This week Henshin! Anime takes a look at Guyver: Out of Control.
Guyver: Out of Control
Guyver is the story of an alien creation that bonds itself to a host, drastically changing their internal structure and allowing them to don powerful, organic suits to head into battle. You might be familiar with the title thanks to the 1991 film The Guyver, which featured Mark Hamill. Over the years, there have been a plethora of screen adaptations of the 1985 manga that is still running today – an OVA series, two live-action movies, a TV series and, what we’re looking at today, the first OVA, a single episode feature covering the first four chapters of the manga’s story.
The story is pretty simple – the Guyver suits give people amazing powers, a group is out to stop them from getting into the hands of humans, and also that group can turn themselves into monsters.
Because it is such a short feature, less than an hour in length, and has a considerable amount of material to cover, things tend to happen at a brisk pace. Within the first ten minutes, you have two fights and our lead character, Sho, bonding to the Guyver armor. This section was a little fast and I think I would have enjoyed it more had it not been for some odd direction that we’ll get to later.
This OVA suffers from its length, making it very difficult to care about the characters. A major catalyst for our hero is the murder of two of his friends and the capture of his friend, Mizuki. Normally, this is great since it serves as your typical inspiration for someone to get up and do what must be done. Here? It falls pretty flat. Because this is so short, you don’t actually have time to get to know Sho’s friends before they’re killed. Mizuki herself is perhaps one of three characters with a discernible personality, but she isn’t given enough screen time to make her someone worth caring about.
Our lead, Sho, gets a fair bit of focus, going from a typical teenager to a stoic hero by the end of the production. The final moments brought various Showa-era Kamen Rider endings to mind, specifically V3’s as he heads off into the distance, leaving the girl behind. Unfortunately, these changes come very fast. Within 15 minutes, Sho goes from being in school to taking on a thug who transforms into a monster, to wandering aimlessly in the desert. I chose this version of Guyver to watch because I was interested in it from a historical perspective, but now I’m a little more curious in giving the 2005 TV series a run.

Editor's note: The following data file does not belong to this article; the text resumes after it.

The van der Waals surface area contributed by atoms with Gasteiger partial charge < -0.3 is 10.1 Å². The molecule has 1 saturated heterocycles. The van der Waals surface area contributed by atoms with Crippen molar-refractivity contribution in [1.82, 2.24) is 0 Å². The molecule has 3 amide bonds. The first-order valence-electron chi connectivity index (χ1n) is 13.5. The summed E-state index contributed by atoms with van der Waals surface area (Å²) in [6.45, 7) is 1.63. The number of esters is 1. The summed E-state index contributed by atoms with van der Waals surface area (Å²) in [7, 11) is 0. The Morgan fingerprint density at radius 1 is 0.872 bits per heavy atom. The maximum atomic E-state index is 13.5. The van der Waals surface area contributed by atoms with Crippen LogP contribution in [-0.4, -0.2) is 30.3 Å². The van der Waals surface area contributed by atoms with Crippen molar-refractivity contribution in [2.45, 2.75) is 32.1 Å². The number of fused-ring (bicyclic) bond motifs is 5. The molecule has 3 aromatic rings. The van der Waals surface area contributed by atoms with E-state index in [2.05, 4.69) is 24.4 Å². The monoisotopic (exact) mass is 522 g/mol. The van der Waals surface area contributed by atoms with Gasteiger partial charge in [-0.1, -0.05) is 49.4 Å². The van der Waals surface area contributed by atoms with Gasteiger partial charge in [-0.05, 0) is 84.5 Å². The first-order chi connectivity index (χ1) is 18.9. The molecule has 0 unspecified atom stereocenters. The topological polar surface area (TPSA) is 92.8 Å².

I haven’t read the manga myself, but from what I’ve been told there are changes made to accommodate the run time. Because of those changes, I think we end up in this territory of the staff not quite knowing how to pace this thing. One moment we’re having a reflective moment of pain and anguish and the next we’re watching a battle take place all while a bangin’ 80s song plays. I do want to let issues I had with this one pass because it is a victim of its own circumstances, I feel there could have been more efficient ways to recreate the story.
I’m no expert, but it struck me that many of the problems here definitely came from the direction. There are moments where people sort of just standing around, wasting time. Normally, yeah, this is fine, but we’re in a time crunch here. In addition, a lot of those standoff moments are played in the most awkward of manners. Music will come to a stop, there will be very little ambient noise, and there are even moments in which you would expect a character to speak due to, y’know, his moving around and mannerisms, where all he does is sort of grunt.
The battles themselves aren’t particularly spectacular either. A lot of what we see looks kind of cool things to quick cuts and a really stylish laser beam, but there isn’t much else to go with here. The climax comes when two Guyer hosts, Sho and a female enemy, battle each other. I was a little disappointed here, the suits feel much bulkier than they need to, but it was a passable battle and I do wish the story had been able to do more with the female enemy. But, again, this thing likes to waste time. We’re treated to a pretty intricate sequence in which the female bonds to her Guyver unit…which plays out as nothing short of a tentacle rape scene.
As a snapshot of the time, this is worth a watch, but if you’re not interested in that sort of thing, I can’t actually recommend the 1985 Guyver feature. I haven’t seen the others, but one imagines that the extended length of each (13 episodes for the OVA, 26 for the TV series) allows the story to flow a little smoother and gives us time to actually become attached to the characters before anything major happens to them. Personally, I’m going to try out a few of the other incarnations from this manga. While this thing didn’t leave the best impression, I have always loved the various Guyver suit designs.
Join us next time when we take a look at Karas.
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